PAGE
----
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Pages: 41-55

Date of Publication: 31-May-2022

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Bay of Bengal Community to accomplish Regional Cooperation; Rhetoric and Reality

Author: Y Yagama Reddy

Category: Regional/Country Studies


The Bay of Bengal (BoB) region is one of the world’s least integrated regions, as the borders of littoral states have turned bulwarks against the mobility of people, capital, goods and ideas, resulting in abysmal levels of trade, connectivity and cooperation. This region has for long confronted with a variety of transnational threats, including some of the most non-traditional security threats to the extent of disrupting regional stability. As much as the growing interest of the extra-regional powers, China’s forage into the Indian Ocean has pushed BoB to be a fulcrum of the wider geopolitical space of the Indo-Pacific. The placid sea of BoB tends to turn into turbulent waters rendering the regional cooperation rhetoric!

As much as the shared values, histories and ways of life, BoB has the distinction of accounting for about one-fourth of world population and handling one-fourth of global trade annually. Given the untapped natural resources including the fishing stocks, reserves of gas and other sea bed minerals, BoB littorals are destined to evolve as a distinct community through trans-regional cooperation-initiatives transcending the national frontiers and unwarranted competition. The region’s discernible commonality and perceptible complementarity in many aspects are conducive to sharing technical know-how and pursuing dependable trading relations. Significant disparities in mineral wealth and industrial production are at the base of interdependence testifying to symbiotic modality, as underscored by the BIMSTEC. Justifiably, mutual interests and common concerns are ordained to promote the linkages rather sustainable partnerships among the BoB littorals as to turn the regional cooperation into a reality.

Keywords: Regional Integration, BIMSTEC, Bay of Bengal, Human Geography, Trade, Connectivity, India, Cooperation

DOI: 10.47362/EJSSS.2022.3103

DOI URL: https://doi.org/10.47362/EJSSS.2022.3103

Full Text:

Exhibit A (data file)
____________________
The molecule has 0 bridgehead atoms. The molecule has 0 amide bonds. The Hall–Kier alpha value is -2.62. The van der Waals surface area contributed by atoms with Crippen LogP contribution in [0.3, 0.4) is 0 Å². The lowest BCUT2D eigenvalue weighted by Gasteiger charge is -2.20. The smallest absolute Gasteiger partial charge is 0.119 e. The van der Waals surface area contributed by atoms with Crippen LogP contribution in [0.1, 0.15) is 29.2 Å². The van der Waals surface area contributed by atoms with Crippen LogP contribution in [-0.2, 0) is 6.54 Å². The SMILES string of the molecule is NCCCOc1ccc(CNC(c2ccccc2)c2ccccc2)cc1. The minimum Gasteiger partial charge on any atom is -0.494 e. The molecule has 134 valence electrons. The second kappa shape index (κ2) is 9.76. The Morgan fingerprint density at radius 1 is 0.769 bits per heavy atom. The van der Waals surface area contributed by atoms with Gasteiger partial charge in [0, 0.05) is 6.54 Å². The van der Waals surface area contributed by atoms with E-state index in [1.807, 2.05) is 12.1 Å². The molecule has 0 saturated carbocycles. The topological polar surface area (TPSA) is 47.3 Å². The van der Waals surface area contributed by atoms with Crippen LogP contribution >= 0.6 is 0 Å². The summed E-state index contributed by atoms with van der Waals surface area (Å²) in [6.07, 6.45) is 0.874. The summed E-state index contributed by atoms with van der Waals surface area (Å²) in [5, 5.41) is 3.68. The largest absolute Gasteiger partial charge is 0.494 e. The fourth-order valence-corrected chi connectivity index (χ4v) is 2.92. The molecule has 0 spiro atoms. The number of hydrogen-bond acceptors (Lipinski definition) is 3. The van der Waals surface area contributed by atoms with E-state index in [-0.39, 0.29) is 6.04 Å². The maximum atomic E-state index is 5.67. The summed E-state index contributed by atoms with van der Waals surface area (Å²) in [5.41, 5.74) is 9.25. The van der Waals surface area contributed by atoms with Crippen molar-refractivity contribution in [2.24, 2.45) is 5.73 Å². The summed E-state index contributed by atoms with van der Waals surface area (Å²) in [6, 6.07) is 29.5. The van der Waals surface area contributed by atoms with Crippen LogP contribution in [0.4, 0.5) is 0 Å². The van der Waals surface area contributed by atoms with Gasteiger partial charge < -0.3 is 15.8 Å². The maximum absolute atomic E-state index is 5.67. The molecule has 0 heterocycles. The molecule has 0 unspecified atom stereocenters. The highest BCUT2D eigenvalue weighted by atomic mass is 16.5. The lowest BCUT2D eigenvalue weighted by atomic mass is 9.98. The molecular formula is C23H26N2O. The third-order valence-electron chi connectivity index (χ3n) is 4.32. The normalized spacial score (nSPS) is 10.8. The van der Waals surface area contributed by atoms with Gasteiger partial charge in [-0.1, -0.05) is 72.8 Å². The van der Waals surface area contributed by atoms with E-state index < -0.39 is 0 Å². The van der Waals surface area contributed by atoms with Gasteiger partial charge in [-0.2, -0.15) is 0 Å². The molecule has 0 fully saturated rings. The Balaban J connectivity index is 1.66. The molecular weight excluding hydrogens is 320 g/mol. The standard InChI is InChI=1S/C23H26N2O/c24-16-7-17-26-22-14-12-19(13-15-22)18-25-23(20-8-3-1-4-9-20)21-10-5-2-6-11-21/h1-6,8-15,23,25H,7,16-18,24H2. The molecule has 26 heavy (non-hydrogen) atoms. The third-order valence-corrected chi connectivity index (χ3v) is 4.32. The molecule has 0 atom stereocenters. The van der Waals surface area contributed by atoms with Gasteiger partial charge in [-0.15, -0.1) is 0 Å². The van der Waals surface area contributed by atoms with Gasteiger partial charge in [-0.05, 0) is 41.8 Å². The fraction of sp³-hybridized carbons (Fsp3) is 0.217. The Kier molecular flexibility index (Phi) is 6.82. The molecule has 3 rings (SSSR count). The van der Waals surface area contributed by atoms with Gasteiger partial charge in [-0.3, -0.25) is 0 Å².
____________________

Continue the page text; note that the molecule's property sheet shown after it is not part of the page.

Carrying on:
Regional Cooperation, a Ubiquitous Pursuit

Region-building has been central to many of the debates and a salient feature of the international system; and the regional organizations are thus regarded as a natural outgrowth of international cooperation. Regionalism, despite its distinction of promoting regional and international communities, has many positive qualities as well as negative and worrying aspects. If regionalism is a policy or project; regionalization, a process of cooperation led by markets, is both project and process; but both regionalism and regionalization are clearly global phenomena (Fawcett 2004). The fallacy in the region-forming efforts has given credence to an exoteric adage that the ‘regions are good servants, but bad masters.’ Regionalism does not end by itself; it further approaches the next phase-- regional cooperation which entails regional integration. Regional integration, though obviously broader in its scope than regional cooperation, tends to subsume the latter; and both are mutually reinforcing. Regional integration undertakes a process in order to enhance regional cooperation through regional institutions and rules (Asian Development Bank 2006). In fact, regional integration prompts the institutions/organizations to embark on collective policies and initiatives that would create new forms of organization, co-existing with traditional forms of state-led organization at the national level. In the final analysis, regional integration assumes the form of an association of states based upon location in a given geographical area, for safeguarding or promotion of the participants, rather an association whose terms are fixed by a treaty or other arrangements. Hypothetically, a degree of homogeneity forms the common denominator in various region forming factors based on historical legacy, political development, cultural semblance, economic pattern and physical similarity. Be that as it may, the regions carved out of physical attributes do have a greater degree of homogeneity and sustainable economic linkages, unlike the cultural, conceptual (geopolitical), ill-demarcated political and geostrategic regions which hardly possess the spirit of regional cooperation. Such relatively homogenous regions associated more with common concerns than with the compulsions tend to evolve as macro-regions, as elucidated by Saul B. Cohen, author of Geopolitics of World System (2003) and Geopolitics: the Geography of International Relations (2008). Cohen had earlier depicted the macro-regions as to “have closer political, cultural and economic ties with some communities than with others and ...would get united on account of complementarity in their outlook / behaviour and would exhibit potentialities for further integrations” (Cohen 1964). It is in this background that the Bay of Bengal community /forum, as a regional entity, is justifiably a logical proposition; and the idea of regionalism surrounds the Bay of Bengal (BoB) in multiple ways.